9. Try Not to Reach for Ingredients as You Go

Until you’ve mastered the skill of cooking from scratch, don’t grab ingredients as you need them. They should already be set within arm’s reach and measured out ahead of time. 

It’s also wise to go ahead and chop your vegetables so that you’re not having to do this step when you’re in a crunch. This takes out a lot of the stress and helps you to relax as you’re learning something new. 

10. Use a Timer Every Time

With so many distractions that are going on all around us, it can be easy to forget when you are supposed to take something out of the oven. Instead of waiting until your smoke detector goes off, it’s best to set a timer each time you’re cooking. 

Also, keep in mind that some recipes suggest you set the partially complete mixture aside for a few minutes. Setting the timer not only assists in reminding you to move on to the next step, but also makes sure the timing of that next step is in line with the recipe directions.

Even the best cooks and bakers have to use a timer, and even if your oven doesn’t have one, there should be a timer available on your phone. 

Keep in mind that a cooking time that you see on any given recipe is more of a guideline than an actual rule set in stone. That’s because every oven cooks differently, so always set a timer at least a minute or two before the recommended time to make sure that you don’t burn whatever you’re making. You can always put the item back in the oven for additional cooking if you decide it’s needed.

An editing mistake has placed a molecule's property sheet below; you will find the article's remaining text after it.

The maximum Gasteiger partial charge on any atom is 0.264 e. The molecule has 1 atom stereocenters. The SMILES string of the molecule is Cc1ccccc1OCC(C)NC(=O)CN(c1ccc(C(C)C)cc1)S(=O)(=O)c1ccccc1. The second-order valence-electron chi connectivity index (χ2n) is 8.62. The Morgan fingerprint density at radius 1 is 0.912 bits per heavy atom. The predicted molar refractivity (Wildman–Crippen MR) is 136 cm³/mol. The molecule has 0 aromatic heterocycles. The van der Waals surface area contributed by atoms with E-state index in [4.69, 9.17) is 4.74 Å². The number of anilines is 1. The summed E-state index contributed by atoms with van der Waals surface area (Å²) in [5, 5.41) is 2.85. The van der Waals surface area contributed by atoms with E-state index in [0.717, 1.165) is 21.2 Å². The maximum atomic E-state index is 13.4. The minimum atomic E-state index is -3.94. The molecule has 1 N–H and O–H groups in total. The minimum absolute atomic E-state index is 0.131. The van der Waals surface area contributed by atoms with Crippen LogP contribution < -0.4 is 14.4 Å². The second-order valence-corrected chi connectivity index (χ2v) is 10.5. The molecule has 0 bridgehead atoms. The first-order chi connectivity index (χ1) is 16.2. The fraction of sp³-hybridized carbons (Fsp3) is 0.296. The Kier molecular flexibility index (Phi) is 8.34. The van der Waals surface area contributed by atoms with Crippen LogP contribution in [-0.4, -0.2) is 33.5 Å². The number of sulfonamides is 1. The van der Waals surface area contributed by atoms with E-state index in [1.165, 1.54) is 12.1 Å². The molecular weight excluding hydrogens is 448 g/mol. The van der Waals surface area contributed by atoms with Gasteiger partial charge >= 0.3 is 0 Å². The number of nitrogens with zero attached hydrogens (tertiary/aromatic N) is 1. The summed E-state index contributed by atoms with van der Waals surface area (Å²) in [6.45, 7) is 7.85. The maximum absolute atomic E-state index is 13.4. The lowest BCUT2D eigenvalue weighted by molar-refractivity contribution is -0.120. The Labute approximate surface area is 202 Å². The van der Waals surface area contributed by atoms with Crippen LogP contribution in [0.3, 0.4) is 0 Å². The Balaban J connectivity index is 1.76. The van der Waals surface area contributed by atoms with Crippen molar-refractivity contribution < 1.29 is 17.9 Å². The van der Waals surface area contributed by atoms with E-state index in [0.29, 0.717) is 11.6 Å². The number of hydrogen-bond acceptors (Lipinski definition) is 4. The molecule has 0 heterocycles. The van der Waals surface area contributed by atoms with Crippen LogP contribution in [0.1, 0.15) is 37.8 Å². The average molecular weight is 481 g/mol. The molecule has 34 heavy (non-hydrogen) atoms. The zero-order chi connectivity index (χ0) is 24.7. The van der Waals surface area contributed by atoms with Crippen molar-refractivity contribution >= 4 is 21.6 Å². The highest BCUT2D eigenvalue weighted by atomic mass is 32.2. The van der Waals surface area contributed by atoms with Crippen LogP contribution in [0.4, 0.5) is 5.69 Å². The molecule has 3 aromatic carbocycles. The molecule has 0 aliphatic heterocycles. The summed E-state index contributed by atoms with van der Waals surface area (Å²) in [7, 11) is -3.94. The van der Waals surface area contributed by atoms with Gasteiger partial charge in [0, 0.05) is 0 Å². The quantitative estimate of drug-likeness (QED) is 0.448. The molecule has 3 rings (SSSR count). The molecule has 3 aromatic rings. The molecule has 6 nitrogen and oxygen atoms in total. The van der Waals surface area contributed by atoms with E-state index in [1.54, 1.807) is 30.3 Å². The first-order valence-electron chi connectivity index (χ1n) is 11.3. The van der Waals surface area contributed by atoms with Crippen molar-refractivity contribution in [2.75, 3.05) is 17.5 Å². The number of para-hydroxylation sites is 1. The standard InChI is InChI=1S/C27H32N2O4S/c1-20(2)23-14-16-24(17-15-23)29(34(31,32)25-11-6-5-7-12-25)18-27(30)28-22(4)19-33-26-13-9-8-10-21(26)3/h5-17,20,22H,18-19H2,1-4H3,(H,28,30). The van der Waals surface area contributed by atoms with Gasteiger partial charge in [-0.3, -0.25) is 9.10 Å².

Final Word

Cooking from scratch involves following several key steps, but when you bring them all together, you will end up with a delicious meal that may raise a few eyebrows of displayed pleasure. What cooking from scratch tips would you add to this list? P. S. Don’t forget to copy recipes of your mom, aunt, grandma, and grandpa because once they’re gone they may be hard to find. May God Bless this world, Linda.

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  1. We have two timers, plus the one on the stove and the microwave. And I use them as does my husband. If I didn’t use them, I’d burn whatever I’m cooking. Time gets away pretty fast.

    1. Hi Deborah, oh my gosh I love your comment! LOL! We have timers for a reason, LOL! Time goes by faster when we’re in the middle of a craft project or fixing dinner! Timers are a must-have item! LOL! Linda

  2. I have to comment on your number 8. Pay close attention to your recipe, and make sure you
    grab the right ingredient. When I was growing up I was making a cake to take to school and I read the recipe wrong, I added to much salt to the cake and it was awful. My mom made me take it anyway,